In a remote area of Papua's Pegunungan Bintang regency, purchasing staple commodities will put a far bigger dent in your wallet than in most other areas of Indonesia.
For a sack of rice, typically weighing 10 kilograms, people in the traditional gold mining area of Korowai have to spend at least Rp 2 million (US$138.5), similar to the cost of a low-end smartphone.
For comparison, in Jakarta, 1 kilogram of rice costs Rp 10,000 to Rp 11,000, meaning 10 kg of rice costs people in the capital around Rp 110,000.
The massive price discrepancies are not limited to rice. A box of instant noodles costs Rp 1 million in Korowai. Sometimes, people even pay with two grams of gold.
“A pack of instant noodles costs Rp 25,000,” said Hengki Yaluwo, an administrator of a cooperative in Korowai's Mining Area 33 on Wednesday.
“Ten kilograms of rice costs four grams of gold. If you pay with cash, you need Rp 2 million,” he said.
One can of fish typically costs Rp 150,000, while a cell phone could cost 10 to 25 grams of gold, Hengki said.
Compared to other areas in the regency, Korowai is quite isolated and underdeveloped, though it is surrounded by five regencies: Pegunungan Bintang, Yahukimo, Asmat, Boven Digoel and Mappi.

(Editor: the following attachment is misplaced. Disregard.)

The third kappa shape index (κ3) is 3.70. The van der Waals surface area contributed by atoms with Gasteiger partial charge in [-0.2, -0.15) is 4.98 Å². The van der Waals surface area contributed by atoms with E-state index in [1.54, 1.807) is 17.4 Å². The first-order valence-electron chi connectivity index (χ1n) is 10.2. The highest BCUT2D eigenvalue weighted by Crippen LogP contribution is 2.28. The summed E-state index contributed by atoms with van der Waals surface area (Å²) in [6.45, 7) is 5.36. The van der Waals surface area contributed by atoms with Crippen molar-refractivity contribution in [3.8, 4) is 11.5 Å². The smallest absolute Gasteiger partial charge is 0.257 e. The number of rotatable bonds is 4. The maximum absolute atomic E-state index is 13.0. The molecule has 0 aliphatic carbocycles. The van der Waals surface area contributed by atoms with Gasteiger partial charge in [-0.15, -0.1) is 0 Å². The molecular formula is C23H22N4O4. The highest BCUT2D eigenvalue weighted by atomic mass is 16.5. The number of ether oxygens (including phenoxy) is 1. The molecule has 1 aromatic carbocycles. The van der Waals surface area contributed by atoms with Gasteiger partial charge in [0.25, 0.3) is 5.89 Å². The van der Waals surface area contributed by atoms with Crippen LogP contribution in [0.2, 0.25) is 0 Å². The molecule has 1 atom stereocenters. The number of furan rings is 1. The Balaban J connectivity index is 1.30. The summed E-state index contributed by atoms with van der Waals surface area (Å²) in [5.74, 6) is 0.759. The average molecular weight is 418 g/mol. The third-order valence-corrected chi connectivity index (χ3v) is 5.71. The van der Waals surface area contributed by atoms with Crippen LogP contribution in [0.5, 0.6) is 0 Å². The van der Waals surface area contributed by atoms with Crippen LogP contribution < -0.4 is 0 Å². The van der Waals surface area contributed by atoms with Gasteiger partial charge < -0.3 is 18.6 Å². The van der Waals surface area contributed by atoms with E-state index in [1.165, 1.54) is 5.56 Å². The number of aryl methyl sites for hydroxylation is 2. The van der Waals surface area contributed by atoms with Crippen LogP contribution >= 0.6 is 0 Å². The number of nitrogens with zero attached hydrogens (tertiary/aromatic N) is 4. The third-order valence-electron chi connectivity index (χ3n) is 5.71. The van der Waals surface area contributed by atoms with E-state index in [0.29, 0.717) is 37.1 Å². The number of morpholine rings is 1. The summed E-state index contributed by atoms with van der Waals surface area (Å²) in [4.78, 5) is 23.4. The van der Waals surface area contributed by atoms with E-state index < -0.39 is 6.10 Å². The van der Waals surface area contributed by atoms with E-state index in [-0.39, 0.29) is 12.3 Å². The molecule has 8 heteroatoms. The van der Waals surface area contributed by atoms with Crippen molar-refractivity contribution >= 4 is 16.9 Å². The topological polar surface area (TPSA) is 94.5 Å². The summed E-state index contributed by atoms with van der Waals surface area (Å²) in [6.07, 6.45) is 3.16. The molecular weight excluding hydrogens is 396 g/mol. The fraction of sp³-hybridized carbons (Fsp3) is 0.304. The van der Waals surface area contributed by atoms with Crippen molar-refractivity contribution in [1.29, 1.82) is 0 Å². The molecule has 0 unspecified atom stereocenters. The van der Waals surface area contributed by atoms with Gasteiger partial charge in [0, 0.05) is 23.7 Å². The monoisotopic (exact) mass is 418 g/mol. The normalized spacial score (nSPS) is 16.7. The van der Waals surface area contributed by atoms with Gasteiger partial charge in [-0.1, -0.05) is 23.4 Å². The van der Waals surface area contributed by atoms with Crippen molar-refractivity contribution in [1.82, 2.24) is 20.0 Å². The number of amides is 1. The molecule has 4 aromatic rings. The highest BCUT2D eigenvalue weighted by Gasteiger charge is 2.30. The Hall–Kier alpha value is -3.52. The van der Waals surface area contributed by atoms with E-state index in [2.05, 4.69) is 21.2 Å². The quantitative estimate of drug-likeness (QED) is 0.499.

Reaching Korowai is difficult. People must take a helicopter from Bovel Digoel regency, and then continue by longboat, traveling along the Boven Digoel river for one day. After this, they must travel by foot for two days before finally arriving at the Korowai mining area.
Ben Yarik, a Korowai resident, said the area was populated by members of the Korowai tribe – one of the indigenous ethnic groups in the country's easternmost region.
“For years, the government has not built anything in Korowai," Ben said, "It is God who has given us gold, so we can mine it to help us [live]."
Ben added that traditional mining was the main source of livelihood for the people of Korowai. He said he hoped the government would not shut down the mines as they provided a source of economic stability for the people.
“It’s sad. So many people are left behind, even though there is still plenty of gold,” he said as quoted by kompas.com. (asp)